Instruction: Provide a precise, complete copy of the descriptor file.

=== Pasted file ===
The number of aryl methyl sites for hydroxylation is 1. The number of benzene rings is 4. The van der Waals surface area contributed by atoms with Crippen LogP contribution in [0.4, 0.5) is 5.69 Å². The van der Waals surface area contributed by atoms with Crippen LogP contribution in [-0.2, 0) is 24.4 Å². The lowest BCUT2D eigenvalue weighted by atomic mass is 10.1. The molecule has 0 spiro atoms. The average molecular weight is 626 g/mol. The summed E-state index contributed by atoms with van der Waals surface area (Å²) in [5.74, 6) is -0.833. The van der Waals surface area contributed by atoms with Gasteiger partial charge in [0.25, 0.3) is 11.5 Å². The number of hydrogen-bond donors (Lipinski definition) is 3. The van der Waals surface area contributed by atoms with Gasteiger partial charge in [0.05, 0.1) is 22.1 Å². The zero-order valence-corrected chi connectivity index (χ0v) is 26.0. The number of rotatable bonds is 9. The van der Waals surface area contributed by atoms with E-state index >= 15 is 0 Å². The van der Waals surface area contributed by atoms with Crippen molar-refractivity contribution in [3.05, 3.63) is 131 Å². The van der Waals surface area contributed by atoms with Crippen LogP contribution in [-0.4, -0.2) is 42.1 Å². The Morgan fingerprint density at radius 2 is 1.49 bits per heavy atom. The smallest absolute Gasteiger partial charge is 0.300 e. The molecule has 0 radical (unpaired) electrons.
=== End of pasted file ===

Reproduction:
The number of aryl methyl sites for hydroxylation is 1. The number of benzene rings is 4. The van der Waals surface area contributed by atoms with Crippen LogP contribution in [0.4, 0.5) is 5.69 Å². The van der Waals surface area contributed by atoms with Crippen LogP contribution in [-0.2, 0) is 24.4 Å². The lowest BCUT2D eigenvalue weighted by atomic mass is 10.1. The molecule has 0 spiro atoms. The average molecular weight is 626 g/mol. The summed E-state index contributed by atoms with van der Waals surface area (Å²) in [5.74, 6) is -0.833. The van der Waals surface area contributed by atoms with Gasteiger partial charge in [0.25, 0.3) is 11.5 Å². The number of hydrogen-bond donors (Lipinski definition) is 3. The van der Waals surface area contributed by atoms with Gasteiger partial charge in [0.05, 0.1) is 22.1 Å². The zero-order valence-corrected chi connectivity index (χ0v) is 26.0. The number of rotatable bonds is 9. The van der Waals surface area contributed by atoms with E-state index >= 15 is 0 Å². The van der Waals surface area contributed by atoms with Crippen molar-refractivity contribution in [3.05, 3.63) is 131 Å². The van der Waals surface area contributed by atoms with Crippen LogP contribution in [-0.4, -0.2) is 42.1 Å². The Morgan fingerprint density at radius 2 is 1.49 bits per heavy atom. The smallest absolute Gasteiger partial charge is 0.300 e. The molecule has 0 radical (unpaired) electrons.